The New York Post has a brief report on a 23-year-old New Yorker who reaped more than $120,000 in revenue by selling "Bin Laden Is Dead" t-shirts: "Maurice Harary, 23, went straight to his New York apartment when he heard Sunday that bin Laden was killed by US forces ....He immediately began building a website to sell his 'bin Laden is dead' T-shirts. Harary claimed that his site went live at 3:30 a.m. local time Monday and sold 10,000 T-shirts at $12 each by Tuesday night."
Critics of capitalism tend to focus on those who get rich because of luck. But here's a guy who made a lot of money in a short period of time by working hard when most other people were either asleep or out partying. It reminded me of that Vanity Fair excerpt about Bill Gates and Paul Allen staying up late and on weekends to build Microsoft's first piece of software.
And if you combine it with Arthur Brooks' point about taxation and redistribution and income inequality: "In general, when resources are perceived as unearned, people think it fair that they be split up somewhat evenly. But when merit is involved, people believe it is fair to reward it with more money."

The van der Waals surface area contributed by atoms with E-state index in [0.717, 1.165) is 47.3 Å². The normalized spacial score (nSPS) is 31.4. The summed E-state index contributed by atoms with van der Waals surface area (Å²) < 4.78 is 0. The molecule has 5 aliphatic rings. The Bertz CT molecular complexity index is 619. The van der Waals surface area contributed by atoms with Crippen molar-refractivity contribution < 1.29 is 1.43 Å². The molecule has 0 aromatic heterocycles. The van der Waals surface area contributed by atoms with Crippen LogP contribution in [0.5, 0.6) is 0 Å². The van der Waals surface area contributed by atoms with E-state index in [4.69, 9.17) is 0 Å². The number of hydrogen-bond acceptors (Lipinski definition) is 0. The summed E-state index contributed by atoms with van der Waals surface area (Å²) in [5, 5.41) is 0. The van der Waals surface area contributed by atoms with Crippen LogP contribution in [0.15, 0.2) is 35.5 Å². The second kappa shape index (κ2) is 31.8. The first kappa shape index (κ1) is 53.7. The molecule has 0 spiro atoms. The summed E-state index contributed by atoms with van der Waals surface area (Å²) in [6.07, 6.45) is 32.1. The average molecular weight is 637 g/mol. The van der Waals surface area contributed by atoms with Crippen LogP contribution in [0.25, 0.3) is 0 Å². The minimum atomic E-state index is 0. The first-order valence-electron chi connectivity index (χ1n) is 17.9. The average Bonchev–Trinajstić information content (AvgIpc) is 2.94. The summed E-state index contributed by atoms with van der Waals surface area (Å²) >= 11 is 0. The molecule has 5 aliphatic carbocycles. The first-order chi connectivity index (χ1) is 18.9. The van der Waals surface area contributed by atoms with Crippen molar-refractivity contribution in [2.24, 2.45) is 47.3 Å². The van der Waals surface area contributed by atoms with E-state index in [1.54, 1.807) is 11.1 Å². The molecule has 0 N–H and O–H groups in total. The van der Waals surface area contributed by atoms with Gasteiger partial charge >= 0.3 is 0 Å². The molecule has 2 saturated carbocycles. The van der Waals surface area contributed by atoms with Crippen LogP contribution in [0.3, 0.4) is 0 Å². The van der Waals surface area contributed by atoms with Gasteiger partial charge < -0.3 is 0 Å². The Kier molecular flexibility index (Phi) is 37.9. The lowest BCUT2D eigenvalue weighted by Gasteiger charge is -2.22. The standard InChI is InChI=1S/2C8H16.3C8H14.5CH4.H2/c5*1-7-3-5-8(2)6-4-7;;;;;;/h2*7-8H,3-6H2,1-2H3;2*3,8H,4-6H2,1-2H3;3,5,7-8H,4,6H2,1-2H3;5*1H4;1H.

Many people tend to think of capitalism as either immoral or morally neutral. But, as Yuval Levin points out, Adam Smith wasn't just an economist but a moral philosopher who believed that capitalism would help shape character by encouraging discipline and the moderate virtures of prudence, restraint, industry, thrift, probity, punctuality, and self-control. If you believe hard work, or "industry," is a virtue, then a system in which that hard work is rewarded makes sense.
There are utilitarian virtues to capitalism as well as moral ones — because Mr. Harary stayed up late, people who wanted to buy a "bin Laden is dead" t-shirt were able to do so quickly. In other words, there are benefits for the consumers as well as for the producers.
Of course, there are plenty of people who work hard late at night and don't make as much money as either Bill Gates or Maurice Harary. And even if people get where they are in part because of luck — say, an actor or model born with incredible good looks, or a singer born with an incredible voice, or a lottery winner — it doesn't necessarily follow that everyone else should take away their property. But the connection between hard work, risk-taking, and reward seems to me to be central to a capitalist system, and worth celebrating, or at least noting, when one finds examples of it.
It's also worth noting that the people set up to best take immediate advantage of this particular sort of opportunity, at least at the moment, aren't Walmart or Amazon.com (which now has at least 20 Bin Laden Is Dead t-shirt choices) or some other retail giant (though who knows, they may get in on the fulfillment somehow), but individual entrepreneurs.